Evita's Preservation and Preparation for Travel
As soon as Eva Peron's death appeared imminent in July 1952, Juan Peron summoned Spanish pathologist Dr. Pedro Ara. Ara was commissioned with the task of embalming the first lady's corpse, and to ensure the highest-quality embalming, he had to begin the process within hours after her death. While Ara prepared the body for lying in state, Eva's hairstylist dyed her hair blond one last time, and her personal manicurist painted her fingernails with clear polish. Unlike most embalmed corpses, Ara left Eva's internal organs intact.
Those 13 days of exposure during the public visitation worried Ara because he hadn't yet prepared the corpse for permanent preservation. Afterward, a military convoy transported the body to a guarded room at the headquarters of the National Confederation of Labor. There, Ara commenced to mummify Eva Peron's body, pumping it full of alcohol, glycerin and preservative chemicals and sealing the skin with a plasticlike film. Accounts of people who later saw and touched Eva's embalmed corpse marveled at its softness and its petite size, which likely resulted from the drastic weight loss caused by the cancer. Testifying to Ara's meticulous handling of the corpse, it took a year to embalm it completely, costing the government a reported $100,000 [source: Quigley].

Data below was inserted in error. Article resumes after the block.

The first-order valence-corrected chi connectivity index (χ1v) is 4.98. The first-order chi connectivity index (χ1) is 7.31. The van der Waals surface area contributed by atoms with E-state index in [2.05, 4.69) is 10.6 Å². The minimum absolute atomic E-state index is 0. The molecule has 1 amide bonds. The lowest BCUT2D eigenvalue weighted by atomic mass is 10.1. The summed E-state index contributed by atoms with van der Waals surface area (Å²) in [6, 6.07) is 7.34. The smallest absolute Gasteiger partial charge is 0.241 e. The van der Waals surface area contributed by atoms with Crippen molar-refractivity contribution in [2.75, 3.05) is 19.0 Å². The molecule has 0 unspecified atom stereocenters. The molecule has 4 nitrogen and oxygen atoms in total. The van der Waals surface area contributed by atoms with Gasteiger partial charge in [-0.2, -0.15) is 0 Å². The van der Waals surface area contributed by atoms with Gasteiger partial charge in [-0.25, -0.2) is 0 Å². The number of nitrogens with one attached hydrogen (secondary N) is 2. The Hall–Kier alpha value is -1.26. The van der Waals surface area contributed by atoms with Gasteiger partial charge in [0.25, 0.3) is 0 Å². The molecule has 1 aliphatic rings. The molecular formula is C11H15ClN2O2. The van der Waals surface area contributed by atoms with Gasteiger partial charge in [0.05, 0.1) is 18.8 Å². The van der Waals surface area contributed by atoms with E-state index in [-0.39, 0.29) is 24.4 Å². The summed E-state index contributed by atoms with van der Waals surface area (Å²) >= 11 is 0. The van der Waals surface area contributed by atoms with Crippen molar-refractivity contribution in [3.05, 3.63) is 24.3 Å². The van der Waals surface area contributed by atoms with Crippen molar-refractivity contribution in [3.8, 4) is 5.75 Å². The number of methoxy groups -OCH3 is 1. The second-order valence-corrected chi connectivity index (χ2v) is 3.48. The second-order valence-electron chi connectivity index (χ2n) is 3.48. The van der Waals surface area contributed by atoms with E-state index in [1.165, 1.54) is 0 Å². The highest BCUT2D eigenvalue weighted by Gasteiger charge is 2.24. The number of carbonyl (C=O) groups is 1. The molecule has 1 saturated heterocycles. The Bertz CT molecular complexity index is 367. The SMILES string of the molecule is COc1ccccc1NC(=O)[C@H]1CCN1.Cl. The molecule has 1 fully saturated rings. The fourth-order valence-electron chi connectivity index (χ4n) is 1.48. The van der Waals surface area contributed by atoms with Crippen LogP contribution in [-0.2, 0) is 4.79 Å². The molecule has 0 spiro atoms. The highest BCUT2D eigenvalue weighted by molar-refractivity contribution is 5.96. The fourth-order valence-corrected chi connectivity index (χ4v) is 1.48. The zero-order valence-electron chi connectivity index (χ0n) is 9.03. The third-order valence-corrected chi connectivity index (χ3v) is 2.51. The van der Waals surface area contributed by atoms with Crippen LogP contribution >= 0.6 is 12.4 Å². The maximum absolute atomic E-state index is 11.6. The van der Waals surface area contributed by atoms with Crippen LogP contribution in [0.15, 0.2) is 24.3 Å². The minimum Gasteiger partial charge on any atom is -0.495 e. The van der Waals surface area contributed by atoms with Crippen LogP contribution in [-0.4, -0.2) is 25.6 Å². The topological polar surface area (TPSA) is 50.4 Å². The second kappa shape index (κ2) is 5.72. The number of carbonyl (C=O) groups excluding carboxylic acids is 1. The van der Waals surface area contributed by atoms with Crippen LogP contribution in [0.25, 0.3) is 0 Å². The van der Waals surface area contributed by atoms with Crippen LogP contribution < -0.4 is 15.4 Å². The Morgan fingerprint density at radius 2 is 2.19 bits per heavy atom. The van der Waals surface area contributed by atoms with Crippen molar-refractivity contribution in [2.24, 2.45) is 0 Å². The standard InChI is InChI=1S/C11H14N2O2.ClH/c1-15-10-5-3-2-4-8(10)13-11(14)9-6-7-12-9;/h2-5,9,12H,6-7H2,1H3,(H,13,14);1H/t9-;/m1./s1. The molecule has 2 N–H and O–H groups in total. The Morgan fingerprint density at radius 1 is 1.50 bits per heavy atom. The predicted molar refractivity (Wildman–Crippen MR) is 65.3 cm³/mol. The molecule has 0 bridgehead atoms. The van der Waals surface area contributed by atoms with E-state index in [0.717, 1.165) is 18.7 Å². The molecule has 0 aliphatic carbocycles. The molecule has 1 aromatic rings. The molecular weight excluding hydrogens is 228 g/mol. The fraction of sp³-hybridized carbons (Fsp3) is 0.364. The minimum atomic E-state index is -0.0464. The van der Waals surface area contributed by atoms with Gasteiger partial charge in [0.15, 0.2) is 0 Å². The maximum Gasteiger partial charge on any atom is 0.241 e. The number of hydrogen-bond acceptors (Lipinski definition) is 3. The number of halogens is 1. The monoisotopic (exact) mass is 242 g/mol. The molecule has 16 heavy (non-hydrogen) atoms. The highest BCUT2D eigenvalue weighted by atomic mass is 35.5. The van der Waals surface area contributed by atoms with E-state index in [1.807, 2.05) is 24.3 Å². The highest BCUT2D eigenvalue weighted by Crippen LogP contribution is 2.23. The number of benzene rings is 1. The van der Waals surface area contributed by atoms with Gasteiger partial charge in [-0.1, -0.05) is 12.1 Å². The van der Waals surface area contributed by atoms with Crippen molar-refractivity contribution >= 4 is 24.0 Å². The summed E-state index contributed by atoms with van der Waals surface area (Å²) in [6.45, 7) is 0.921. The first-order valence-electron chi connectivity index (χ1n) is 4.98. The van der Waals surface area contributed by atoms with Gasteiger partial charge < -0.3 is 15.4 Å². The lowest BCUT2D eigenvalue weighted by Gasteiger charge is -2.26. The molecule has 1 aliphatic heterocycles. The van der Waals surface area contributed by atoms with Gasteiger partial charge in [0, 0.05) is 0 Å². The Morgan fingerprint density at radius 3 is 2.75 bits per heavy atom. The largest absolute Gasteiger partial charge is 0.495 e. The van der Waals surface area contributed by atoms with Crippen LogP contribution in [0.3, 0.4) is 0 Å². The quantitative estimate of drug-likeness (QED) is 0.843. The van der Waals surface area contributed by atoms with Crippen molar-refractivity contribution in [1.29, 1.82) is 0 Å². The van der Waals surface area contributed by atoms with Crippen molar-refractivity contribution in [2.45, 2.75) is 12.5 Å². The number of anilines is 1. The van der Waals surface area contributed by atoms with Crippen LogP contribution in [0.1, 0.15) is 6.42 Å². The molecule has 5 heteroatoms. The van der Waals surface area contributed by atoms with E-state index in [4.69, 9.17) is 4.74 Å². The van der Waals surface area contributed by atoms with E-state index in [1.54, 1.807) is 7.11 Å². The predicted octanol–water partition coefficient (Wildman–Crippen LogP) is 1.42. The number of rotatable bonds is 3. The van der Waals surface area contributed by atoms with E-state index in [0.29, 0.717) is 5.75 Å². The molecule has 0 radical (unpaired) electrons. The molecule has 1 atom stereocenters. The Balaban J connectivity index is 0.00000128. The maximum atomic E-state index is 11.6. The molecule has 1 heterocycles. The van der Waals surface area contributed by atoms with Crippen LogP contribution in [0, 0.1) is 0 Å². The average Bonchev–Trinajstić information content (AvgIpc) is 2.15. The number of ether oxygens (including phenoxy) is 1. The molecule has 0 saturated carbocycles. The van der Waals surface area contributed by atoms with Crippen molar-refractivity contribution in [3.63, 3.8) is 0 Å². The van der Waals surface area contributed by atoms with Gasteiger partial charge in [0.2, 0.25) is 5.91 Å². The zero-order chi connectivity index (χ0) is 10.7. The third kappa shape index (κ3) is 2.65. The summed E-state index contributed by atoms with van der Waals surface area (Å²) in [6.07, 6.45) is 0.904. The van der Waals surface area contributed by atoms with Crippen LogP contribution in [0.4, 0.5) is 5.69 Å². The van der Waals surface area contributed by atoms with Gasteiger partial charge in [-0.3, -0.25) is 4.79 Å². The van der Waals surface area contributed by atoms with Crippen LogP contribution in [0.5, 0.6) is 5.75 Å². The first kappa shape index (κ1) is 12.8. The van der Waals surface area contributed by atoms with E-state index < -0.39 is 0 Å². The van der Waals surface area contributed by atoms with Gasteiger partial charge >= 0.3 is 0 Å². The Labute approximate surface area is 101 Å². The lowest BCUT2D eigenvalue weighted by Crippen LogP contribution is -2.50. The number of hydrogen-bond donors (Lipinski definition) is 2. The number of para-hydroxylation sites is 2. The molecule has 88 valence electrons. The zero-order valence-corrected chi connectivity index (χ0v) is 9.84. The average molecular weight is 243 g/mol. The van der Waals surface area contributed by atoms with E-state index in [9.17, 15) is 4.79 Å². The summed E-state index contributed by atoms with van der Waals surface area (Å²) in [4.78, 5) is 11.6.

By that time, Juan Peron's government was on the verge of collapse. The postwar industrial boom spurred a vast migration of workers from the plains into the cities, giving way to sprawling slums. Drought sapped the country's wheat supply, which hurt cattle production as well. Without ample supply of those commodities to trade for natural resources, such as coal and oil, the economic infrastructure was crumbling, and unemployment was on the rise [source: Barnes].
In 1955, an anti-Peron military group led by Gen. Pedro Eugenion Aramburu overthrew Peron's government, and Juan Peron was exiled to Spain. Following the coup, the revolutionaries sought to destroy all signs of the Perons' tenure, including the early stages of Eva's burial monument.
The corpse, which was still under Dr. Ara's obsessively diligent care, posed a particular problem for the military leaders. If the pro-Peron factions got their hands on Eva's corpse, they could use it to rally the masses against the new government. Even in death, Evita's cult of personality remained a potent political force.